India in a bind over US Presidential Elections 2020

PIO Kamala Harris vs ‘Namaste Trump’ & ‘Howdy Modi’

Politics

August 27, 2020

/ By / New Delhi



US Presidential Elections 2020

Prime Minister Narendra Modi & US President Donald Trump wave to over 50000 Indian Americans at the Howdy Modi rally in Houston in 2019

Prime Minister Narendra Modi’s enthusiastic endorsement of President Donald Trump at the Howdy Modi event in Houston last year comes to haunt Indian diaspora in US with the nomination of Indian origin Senator Kamala Harris as Democratic Vice Presidential candidate for the US Presidential Elections 2020.

Indian diplomats in Washington DC must have squirmed earlier this week as the Republican National Convention got underway in Charlotte, North Carolina. The Trump campaign launched the first of its series of videos featuring Indian Prime Minister Narendra Modi strongly endorsing Trump and highlighting the special relationship that the two leaders share.

The clips were collected from two key events featuring Trump and Modi. One was the September 2019 Howdy Modi event that gathered over 50,000 members of the Indian American community and where Trump shared the dais with Modi. Several other politicians too joined in. The other event that has figured in Trump campaign videos is the Namaste Trump, the extravagant show put up by Modi as a reciprocal gesture to Trump on his visit to India earlier this year. The Trump campaign has reportedly prepared several videos targetting the Indian diaspora that would be released over the next few weeks.

The first video has already been released on social media by Trump’s son, Donald Trump Jr, and it soon went viral clocking nearly 100,000 views. The Trump Campaign is bound to milch the friendship and the obvious preference that Modi has for Trump in order to try and lure a significant part of the over 2 million strong Indian diaspora living in the United States. There are several reasons for Republicans to pitch for the Indian community. First and foremost, they are extremely wealthy. With an average income of USD 100,000 per year, this is the richest ethnic group in the country. There are nine Indian American billionaires on the Forbes list of world’s wealthiest persons and there are scores of Indian American multimillionaires who are all prime targets for campaign donations and hence are actively wooed by both the parties for each election.

Another major reason is that even though traditionally a bulk of Indian diaspora members have voted Democrats, they may be tempted to vote Republican in 2020 as they are deeply influenced by Modi and his numerous calls to back Trump and his frequent references to the bond and friendship that he shares with Trump is bound to make at least some Indian Americans switch from backing Democrats to the Republicans. Already, the Trump campaign is saying that it has been promised support by a number of associations of the Indian diaspora.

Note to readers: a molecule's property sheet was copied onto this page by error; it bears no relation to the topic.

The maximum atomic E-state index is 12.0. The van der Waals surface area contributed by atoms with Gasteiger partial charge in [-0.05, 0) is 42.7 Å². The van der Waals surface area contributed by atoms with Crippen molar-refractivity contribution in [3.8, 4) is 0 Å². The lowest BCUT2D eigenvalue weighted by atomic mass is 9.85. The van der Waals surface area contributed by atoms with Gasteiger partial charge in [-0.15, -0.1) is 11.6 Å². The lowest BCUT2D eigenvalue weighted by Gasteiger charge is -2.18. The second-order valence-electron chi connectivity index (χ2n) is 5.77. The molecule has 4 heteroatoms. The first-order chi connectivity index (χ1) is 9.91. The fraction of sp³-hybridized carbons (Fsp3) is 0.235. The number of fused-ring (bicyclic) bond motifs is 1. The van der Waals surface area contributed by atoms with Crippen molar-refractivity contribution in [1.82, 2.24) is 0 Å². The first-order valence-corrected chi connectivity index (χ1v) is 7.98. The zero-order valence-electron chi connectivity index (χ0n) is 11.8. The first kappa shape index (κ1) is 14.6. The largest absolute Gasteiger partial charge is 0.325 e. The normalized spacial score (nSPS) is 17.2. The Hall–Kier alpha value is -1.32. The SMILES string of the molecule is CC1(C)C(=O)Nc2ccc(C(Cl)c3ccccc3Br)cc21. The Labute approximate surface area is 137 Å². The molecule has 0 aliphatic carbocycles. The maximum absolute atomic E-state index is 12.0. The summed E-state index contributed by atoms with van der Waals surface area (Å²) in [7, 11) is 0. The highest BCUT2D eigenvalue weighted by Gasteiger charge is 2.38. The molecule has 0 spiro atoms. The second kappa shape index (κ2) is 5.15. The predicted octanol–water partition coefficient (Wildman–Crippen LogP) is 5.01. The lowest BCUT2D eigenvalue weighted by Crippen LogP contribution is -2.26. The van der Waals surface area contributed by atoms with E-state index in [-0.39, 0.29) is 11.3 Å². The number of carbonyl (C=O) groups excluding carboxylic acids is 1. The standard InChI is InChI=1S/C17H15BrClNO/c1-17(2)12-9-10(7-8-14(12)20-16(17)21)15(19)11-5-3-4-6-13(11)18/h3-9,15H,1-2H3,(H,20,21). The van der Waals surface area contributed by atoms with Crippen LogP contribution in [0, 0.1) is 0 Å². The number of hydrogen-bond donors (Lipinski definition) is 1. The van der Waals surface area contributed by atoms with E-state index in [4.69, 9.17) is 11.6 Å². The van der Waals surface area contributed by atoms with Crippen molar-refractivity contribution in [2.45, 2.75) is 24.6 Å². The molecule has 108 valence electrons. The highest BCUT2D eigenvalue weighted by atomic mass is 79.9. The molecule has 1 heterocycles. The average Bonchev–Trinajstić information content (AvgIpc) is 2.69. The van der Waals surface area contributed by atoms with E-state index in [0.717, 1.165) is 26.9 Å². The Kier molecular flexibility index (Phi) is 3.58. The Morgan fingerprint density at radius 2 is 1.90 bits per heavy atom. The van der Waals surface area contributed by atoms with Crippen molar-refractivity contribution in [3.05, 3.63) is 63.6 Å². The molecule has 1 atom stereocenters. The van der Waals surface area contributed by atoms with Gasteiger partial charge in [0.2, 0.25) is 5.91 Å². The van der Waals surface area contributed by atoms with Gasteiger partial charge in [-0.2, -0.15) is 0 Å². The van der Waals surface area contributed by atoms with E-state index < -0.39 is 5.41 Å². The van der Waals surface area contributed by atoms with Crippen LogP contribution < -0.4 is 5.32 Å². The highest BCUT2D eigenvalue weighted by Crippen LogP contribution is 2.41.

With the nomination of Senator Kamala Harris, daughter of an Indian mother and Jamaican father, the Democrats on the other hand are also very enthusiastic about their chances to not only retain a bulk of Indian American votes but also perhaps attract the few that vote Republicans. Though there have been a few Indian American Senators and even a Governor, but this is the first time ever that a PIO figures on the big ticket of the Presidential election and Harris could effectively swing more than a few votes the Democrats’ way due to her Indian genes.

While it would be quite normal for the two parties to fight amongst each other for every vote or every dollar in campaign funds, what makes the current election a tough spot for the Indian diplomats in Washington DC is that one of the two parties has an Indian origin candidate fighting for the position of the second most powerful person in the US, but the other side has several videos where Indian Prime Minister is endorsing their candidate.

Few governments would tolerate any sort of political activity by the leader of a foreign country. In 2017, Turkish President Recep Tayyip Erdogan came under sharp criticism for ‘unprecedented interference’ after he asked the 1.2 million strong Turkish diaspora in Germany not to vote for Chancellor Angela Merkel’s party due to sharp differences between the two leaders. A year later, Erdogan was again strongly put down by the German government for asking Turkish-origin German voters to vote for his party in general elections in Turkey. Many other European governments did not allow Turkish ministers to visit and canvas amongst the Turkish diaspora for these elections. It was perhaps the first time ever that a foreign leader had actually taken sides during a speech on a visit and asked the voters of the host nation to vote for a particular party.

The US voters are also unlikely to have forgotten the entire controversy about how Russia was allegedly implicated in ensuring a win for Trump in 2016. Indeed, the allegations about foreign interference in the domestic politics of the United States dominated not just the campaign in 2016, but also clouded the atmosphere at the Capitol Hill for at least two years as Congressmen bickered over the alleged Russian interference.

So far it has been surprising that so far the Democrats have not yet responded about the Modi videos being broadcast by Team Trump. They may keep this controversial issue off the table at least till the votes are cast, but they are bound to come back on it after November 3. If they win, they may act graciously enough to brush the issue under the carpet, but such vehement endorsements of Trump by Modi are certain to rankle them and other Democrats for a while yet.

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